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Comments about the soundtrack for As Good As It Gets (Hans Zimmer)

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Filmtracks Sponsored Donated Review
• Posted by: Mike Piazza   <Send E-Mail>
• Date: Tuesday, January 9, 2007, at 6:53 p.m.
• IP Address:

(The following donated review by Mike Piazza was moved by Filmtracks to this comment section in January, 2007)

As Good As It Gets: (Hans Zimmer) Hans Zimmer, who was once classified only as action/thriller composer, has, in the late 90's, made a large adjustment. Zimmer has now become open to every possibility, which is obvious from this masterpiece. As Good as It Gets is Zimmer's blindfold to the rest of his scores. Through the large use of piano, and strings creates miscellaneous themes that could be classified, if not seeing the movie, as either happiness or sorrow. A new use, which I've never heard him use, was the sharp staccato of instruments for the sequences with both curiosity, reason, and the little bit of action that was placed in the movie.

The mixture that is also compelling is that the score can be happy at times, reflecting on the different relationships that Melvin is experiencing. At other times it can signal the growing love between him and both Helen Hunt, the dog, and his neighbor. And where these times are divided, you can hear the real struggle that Melvin is going through. You can really feel the mental problem of obsessive compulsive disorder through the stressing of strings the piano theme agonizingly slow to embody the emotional exertion he has to endure. This score can be uplifting, sorrowful, giddy, and exciting all wrapped around one or two main themes. It is amazing the way only with a simple key change, volume difference, or speed, Zimmer is able to create every single category imaginable in one of the most heartening scores since The American President.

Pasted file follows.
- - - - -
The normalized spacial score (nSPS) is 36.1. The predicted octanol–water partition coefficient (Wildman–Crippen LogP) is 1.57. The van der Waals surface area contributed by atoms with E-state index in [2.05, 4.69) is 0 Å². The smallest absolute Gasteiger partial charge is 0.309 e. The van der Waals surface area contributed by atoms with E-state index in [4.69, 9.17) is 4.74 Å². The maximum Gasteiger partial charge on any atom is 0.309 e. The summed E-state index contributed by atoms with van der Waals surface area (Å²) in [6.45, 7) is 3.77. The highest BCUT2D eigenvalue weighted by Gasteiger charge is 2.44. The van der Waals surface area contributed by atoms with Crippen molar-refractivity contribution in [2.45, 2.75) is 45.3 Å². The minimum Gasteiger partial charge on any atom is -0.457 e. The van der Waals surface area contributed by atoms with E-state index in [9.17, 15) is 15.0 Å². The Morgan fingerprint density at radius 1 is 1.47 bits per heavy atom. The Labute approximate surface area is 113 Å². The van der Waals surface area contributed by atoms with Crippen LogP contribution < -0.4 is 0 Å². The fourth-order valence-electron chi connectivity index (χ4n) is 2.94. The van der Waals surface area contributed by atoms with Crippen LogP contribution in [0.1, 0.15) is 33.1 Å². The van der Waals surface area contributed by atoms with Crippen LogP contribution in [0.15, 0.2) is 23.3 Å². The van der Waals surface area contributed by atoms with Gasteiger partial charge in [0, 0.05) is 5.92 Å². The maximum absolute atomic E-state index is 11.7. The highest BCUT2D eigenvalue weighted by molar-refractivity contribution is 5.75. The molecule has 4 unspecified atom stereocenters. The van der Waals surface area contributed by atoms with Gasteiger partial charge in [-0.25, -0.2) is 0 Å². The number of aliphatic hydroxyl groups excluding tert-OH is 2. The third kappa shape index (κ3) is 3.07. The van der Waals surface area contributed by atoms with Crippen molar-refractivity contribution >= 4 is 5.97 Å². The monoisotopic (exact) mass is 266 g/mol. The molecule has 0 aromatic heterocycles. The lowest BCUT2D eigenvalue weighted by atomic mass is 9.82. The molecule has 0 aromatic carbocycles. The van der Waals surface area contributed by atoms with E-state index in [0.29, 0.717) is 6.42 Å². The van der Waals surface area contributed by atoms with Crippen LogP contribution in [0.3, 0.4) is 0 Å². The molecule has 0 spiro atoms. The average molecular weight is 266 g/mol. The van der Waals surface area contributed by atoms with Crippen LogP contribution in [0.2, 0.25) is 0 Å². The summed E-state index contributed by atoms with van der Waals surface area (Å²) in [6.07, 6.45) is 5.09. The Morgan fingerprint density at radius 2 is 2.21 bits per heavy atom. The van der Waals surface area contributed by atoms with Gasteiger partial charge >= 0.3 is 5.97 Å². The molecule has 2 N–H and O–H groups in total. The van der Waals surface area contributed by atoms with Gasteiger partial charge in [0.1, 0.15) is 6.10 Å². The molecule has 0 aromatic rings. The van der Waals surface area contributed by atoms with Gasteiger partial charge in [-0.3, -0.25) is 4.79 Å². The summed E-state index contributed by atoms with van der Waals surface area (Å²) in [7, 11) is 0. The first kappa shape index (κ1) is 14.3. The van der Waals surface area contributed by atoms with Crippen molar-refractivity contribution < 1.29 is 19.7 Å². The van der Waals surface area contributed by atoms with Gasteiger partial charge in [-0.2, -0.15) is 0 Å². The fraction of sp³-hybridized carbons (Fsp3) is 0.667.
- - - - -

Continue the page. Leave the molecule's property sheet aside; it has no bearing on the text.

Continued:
All in all, you will never look the same way at a Hans Zimmer label slapped on any future works again. Though only nominated for an Academy Award, I feel this was the best score of 1997. Action scores will bring some of you fans, but I think Zimmer has learned that to win the awards you have to steer clear of them. Action scores may be Zimmer's previous department, but with this and the other scores he's issued out in the past three years (for example The Lion King, The Prince of Egypt, etc.), I think he's going to open his doors for a variety of new movies. *****

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